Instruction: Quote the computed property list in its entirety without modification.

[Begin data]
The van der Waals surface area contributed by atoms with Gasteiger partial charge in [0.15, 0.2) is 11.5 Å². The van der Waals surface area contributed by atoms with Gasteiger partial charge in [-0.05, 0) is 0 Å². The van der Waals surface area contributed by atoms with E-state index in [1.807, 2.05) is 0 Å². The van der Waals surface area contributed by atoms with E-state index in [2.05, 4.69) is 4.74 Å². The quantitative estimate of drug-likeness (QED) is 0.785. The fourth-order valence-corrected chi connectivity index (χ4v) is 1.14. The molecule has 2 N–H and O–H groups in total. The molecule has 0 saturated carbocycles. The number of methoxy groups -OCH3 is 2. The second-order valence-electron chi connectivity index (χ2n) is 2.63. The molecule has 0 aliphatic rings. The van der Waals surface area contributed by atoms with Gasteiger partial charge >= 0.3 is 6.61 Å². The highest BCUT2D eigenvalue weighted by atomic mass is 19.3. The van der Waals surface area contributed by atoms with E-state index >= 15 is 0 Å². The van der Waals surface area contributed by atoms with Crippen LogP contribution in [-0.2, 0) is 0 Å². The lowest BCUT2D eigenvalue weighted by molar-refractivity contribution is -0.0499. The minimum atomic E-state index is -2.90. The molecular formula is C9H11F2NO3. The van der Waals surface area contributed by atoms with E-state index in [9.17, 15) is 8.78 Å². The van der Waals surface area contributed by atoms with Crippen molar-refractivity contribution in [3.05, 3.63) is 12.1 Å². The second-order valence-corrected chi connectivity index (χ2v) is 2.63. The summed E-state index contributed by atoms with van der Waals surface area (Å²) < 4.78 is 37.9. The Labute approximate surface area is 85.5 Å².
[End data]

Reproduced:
The van der Waals surface area contributed by atoms with Gasteiger partial charge in [0.15, 0.2) is 11.5 Å². The van der Waals surface area contributed by atoms with Gasteiger partial charge in [-0.05, 0) is 0 Å². The van der Waals surface area contributed by atoms with E-state index in [1.807, 2.05) is 0 Å². The van der Waals surface area contributed by atoms with E-state index in [2.05, 4.69) is 4.74 Å². The quantitative estimate of drug-likeness (QED) is 0.785. The fourth-order valence-corrected chi connectivity index (χ4v) is 1.14. The molecule has 2 N–H and O–H groups in total. The molecule has 0 saturated carbocycles. The number of methoxy groups -OCH3 is 2. The second-order valence-electron chi connectivity index (χ2n) is 2.63. The molecule has 0 aliphatic rings. The van der Waals surface area contributed by atoms with Gasteiger partial charge >= 0.3 is 6.61 Å². The highest BCUT2D eigenvalue weighted by atomic mass is 19.3. The van der Waals surface area contributed by atoms with E-state index >= 15 is 0 Å². The van der Waals surface area contributed by atoms with Crippen LogP contribution in [-0.2, 0) is 0 Å². The lowest BCUT2D eigenvalue weighted by molar-refractivity contribution is -0.0499. The minimum atomic E-state index is -2.90. The molecular formula is C9H11F2NO3. The van der Waals surface area contributed by atoms with E-state index in [9.17, 15) is 8.78 Å². The van der Waals surface area contributed by atoms with Crippen molar-refractivity contribution in [3.05, 3.63) is 12.1 Å². The second-order valence-corrected chi connectivity index (χ2v) is 2.63. The summed E-state index contributed by atoms with van der Waals surface area (Å²) < 4.78 is 37.9. The Labute approximate surface area is 85.5 Å².